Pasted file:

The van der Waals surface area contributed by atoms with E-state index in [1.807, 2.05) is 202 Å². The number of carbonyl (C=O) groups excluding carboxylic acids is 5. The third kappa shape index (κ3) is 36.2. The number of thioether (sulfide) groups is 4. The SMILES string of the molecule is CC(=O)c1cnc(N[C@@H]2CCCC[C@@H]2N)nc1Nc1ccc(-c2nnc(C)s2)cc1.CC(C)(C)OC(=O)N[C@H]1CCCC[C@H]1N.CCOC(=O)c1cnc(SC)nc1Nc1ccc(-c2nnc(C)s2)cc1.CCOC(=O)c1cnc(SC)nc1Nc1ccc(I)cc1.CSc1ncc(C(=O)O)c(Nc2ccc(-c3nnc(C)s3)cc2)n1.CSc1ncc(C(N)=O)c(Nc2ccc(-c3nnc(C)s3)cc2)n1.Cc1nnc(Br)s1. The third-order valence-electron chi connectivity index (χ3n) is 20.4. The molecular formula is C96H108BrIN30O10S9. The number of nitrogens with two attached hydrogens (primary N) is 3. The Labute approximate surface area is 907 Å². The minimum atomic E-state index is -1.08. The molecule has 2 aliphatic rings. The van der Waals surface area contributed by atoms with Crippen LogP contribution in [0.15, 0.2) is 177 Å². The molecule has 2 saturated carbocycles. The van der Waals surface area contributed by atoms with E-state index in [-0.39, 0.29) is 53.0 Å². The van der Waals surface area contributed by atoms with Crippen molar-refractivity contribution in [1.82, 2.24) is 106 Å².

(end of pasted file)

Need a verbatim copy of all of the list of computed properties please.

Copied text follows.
The van der Waals surface area contributed by atoms with E-state index in [1.807, 2.05) is 202 Å². The number of carbonyl (C=O) groups excluding carboxylic acids is 5. The third kappa shape index (κ3) is 36.2. The number of thioether (sulfide) groups is 4. The SMILES string of the molecule is CC(=O)c1cnc(N[C@@H]2CCCC[C@@H]2N)nc1Nc1ccc(-c2nnc(C)s2)cc1.CC(C)(C)OC(=O)N[C@H]1CCCC[C@H]1N.CCOC(=O)c1cnc(SC)nc1Nc1ccc(-c2nnc(C)s2)cc1.CCOC(=O)c1cnc(SC)nc1Nc1ccc(I)cc1.CSc1ncc(C(=O)O)c(Nc2ccc(-c3nnc(C)s3)cc2)n1.CSc1ncc(C(N)=O)c(Nc2ccc(-c3nnc(C)s3)cc2)n1.Cc1nnc(Br)s1. The third-order valence-electron chi connectivity index (χ3n) is 20.4. The molecular formula is C96H108BrIN30O10S9. The number of nitrogens with two attached hydrogens (primary N) is 3. The Labute approximate surface area is 907 Å². The minimum atomic E-state index is -1.08. The molecule has 2 aliphatic rings. The van der Waals surface area contributed by atoms with Crippen LogP contribution in [0.15, 0.2) is 177 Å². The molecule has 2 saturated carbocycles. The van der Waals surface area contributed by atoms with E-state index in [-0.39, 0.29) is 53.0 Å². The van der Waals surface area contributed by atoms with Crippen molar-refractivity contribution in [1.82, 2.24) is 106 Å².